The first man to enter was a knight. He wore polished silver armor, a sword at his side, a helmet tucked underneath his arm, and a haughty expression. An awed whisper sailed through the room as all of the lords and ladies immediately recognized the bravest and strongest knight in all six kingdoms. He consistently bested every challenger with his superior strength and swordsmanship. Other kings previously petitioned him for help with some troublesome creatures, including a particular incident involving an ogre tormenting a neighboring kingdom. This he defeated by jumping on its back and using his muscular arms to choke it to death. Some time later, at the behest of another king, he slew a chimera by taking its jaws in his hands and ripping them apart. His successes meant that he could not back away from a challenge, and he was certainly not going to pass up a chance to be the one to defeat the mighty dragon and claim glory.
The second man to enter was unfamiliar to the people of the court, and was dressed strikingly in long, black robes, with a red and gold necklace hanging down his chest. He looked around the room with cold piercing eyes before his gaze landed on the king sitting on his throne. He waved a hand, extinguishing all the lanterns in the room, and turned them back on with a satisfied smirk after several cries of surprise rang out.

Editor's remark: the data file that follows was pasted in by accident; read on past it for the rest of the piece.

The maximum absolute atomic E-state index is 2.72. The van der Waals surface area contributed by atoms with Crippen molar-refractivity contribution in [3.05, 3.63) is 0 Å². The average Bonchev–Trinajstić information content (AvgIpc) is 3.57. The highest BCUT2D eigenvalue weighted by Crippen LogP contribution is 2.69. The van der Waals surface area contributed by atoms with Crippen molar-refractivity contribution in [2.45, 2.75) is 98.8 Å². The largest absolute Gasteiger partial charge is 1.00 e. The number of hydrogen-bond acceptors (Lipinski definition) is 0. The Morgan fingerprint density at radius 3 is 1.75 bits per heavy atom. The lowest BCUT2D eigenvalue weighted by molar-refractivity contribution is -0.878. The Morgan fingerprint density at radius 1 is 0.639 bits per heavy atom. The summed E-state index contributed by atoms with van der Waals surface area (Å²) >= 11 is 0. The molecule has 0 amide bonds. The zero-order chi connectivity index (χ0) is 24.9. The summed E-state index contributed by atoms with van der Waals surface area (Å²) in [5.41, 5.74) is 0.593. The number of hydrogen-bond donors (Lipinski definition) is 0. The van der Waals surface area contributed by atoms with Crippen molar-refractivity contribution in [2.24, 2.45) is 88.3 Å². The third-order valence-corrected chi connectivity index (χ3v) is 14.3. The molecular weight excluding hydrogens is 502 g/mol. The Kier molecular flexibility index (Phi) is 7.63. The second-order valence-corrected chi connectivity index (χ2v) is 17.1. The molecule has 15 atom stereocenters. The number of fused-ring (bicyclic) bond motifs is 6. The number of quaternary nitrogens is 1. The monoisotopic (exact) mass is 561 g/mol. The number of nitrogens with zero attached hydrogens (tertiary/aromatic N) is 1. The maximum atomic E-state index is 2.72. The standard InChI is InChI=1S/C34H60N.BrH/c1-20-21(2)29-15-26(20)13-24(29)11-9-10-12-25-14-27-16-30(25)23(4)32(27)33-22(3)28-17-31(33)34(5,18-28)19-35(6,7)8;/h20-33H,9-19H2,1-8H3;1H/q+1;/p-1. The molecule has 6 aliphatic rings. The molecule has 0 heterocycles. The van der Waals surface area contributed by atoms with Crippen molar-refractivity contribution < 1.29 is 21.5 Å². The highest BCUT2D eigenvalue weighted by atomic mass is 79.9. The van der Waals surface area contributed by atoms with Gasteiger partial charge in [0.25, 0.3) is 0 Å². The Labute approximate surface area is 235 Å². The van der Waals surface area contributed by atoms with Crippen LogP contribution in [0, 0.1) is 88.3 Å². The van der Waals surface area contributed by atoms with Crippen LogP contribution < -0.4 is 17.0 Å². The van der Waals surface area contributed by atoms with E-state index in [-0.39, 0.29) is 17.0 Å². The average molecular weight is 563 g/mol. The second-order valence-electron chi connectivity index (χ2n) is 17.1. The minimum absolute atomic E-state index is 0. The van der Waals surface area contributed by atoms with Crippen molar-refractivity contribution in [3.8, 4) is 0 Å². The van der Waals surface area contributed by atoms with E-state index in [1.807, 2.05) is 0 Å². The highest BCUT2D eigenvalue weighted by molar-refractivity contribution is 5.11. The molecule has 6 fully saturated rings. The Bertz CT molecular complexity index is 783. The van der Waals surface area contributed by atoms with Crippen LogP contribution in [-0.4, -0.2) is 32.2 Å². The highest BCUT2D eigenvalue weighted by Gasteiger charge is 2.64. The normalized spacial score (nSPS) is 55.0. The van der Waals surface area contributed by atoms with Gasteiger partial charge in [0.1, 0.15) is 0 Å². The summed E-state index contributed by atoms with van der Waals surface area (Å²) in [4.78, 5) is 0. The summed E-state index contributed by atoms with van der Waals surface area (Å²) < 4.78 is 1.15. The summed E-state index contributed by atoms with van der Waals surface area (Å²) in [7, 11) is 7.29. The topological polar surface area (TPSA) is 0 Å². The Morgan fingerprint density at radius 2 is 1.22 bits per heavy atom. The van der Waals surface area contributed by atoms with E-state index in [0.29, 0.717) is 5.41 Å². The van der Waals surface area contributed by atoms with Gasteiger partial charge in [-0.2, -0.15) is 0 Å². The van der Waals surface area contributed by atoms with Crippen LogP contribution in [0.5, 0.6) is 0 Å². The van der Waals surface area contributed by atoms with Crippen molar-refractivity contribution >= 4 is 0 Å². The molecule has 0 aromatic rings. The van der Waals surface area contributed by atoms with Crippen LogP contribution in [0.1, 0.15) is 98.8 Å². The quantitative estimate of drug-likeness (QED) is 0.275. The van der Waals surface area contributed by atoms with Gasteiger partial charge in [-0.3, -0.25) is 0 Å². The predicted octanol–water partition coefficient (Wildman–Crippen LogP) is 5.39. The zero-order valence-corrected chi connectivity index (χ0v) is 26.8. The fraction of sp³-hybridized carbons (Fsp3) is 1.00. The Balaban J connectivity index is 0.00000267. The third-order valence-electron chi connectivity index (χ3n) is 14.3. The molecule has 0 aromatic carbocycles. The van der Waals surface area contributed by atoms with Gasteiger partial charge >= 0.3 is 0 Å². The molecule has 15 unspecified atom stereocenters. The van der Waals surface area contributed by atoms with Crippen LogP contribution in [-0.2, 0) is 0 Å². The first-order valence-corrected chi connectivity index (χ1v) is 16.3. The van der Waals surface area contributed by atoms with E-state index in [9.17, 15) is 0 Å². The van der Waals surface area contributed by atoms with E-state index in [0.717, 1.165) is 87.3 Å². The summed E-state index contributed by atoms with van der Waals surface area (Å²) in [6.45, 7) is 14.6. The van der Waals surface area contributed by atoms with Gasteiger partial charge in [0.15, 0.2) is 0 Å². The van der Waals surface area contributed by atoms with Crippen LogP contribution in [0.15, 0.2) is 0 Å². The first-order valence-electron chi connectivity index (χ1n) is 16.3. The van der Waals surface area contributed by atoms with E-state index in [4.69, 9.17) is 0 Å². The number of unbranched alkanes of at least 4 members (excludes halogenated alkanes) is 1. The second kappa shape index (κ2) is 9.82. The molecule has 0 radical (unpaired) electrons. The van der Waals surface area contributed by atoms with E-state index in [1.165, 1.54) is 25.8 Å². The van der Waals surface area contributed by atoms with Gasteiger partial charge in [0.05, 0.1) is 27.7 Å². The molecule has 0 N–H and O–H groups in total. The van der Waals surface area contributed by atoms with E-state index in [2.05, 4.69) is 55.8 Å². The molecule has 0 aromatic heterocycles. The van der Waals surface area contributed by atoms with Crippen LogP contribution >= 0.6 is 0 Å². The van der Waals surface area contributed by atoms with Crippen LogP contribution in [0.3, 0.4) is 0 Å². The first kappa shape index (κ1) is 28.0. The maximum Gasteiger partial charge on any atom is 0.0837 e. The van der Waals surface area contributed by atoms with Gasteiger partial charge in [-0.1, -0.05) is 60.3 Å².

The last man to enter was quite short, with a youthful face and a nervous expression. He wore simple cotton clothes covered in streaks of ash and oil, marking him as a blacksmith, or a blacksmith’s apprentice. He walked towards the throne with the air of one used to being invisible but who now had all eyes on him.
The king looked at the three. “Have you come to answer my call? Have you come to defeat the pest that plagues my land?”
The knight answered first, with apparent enthusiasm, “Great king, I accept the challenge that you have put forth, and I will not fail! I am the strongest man in all the six kingdoms; I have vanquished the ogre and the chimera, and I will now vanquish the dragon.”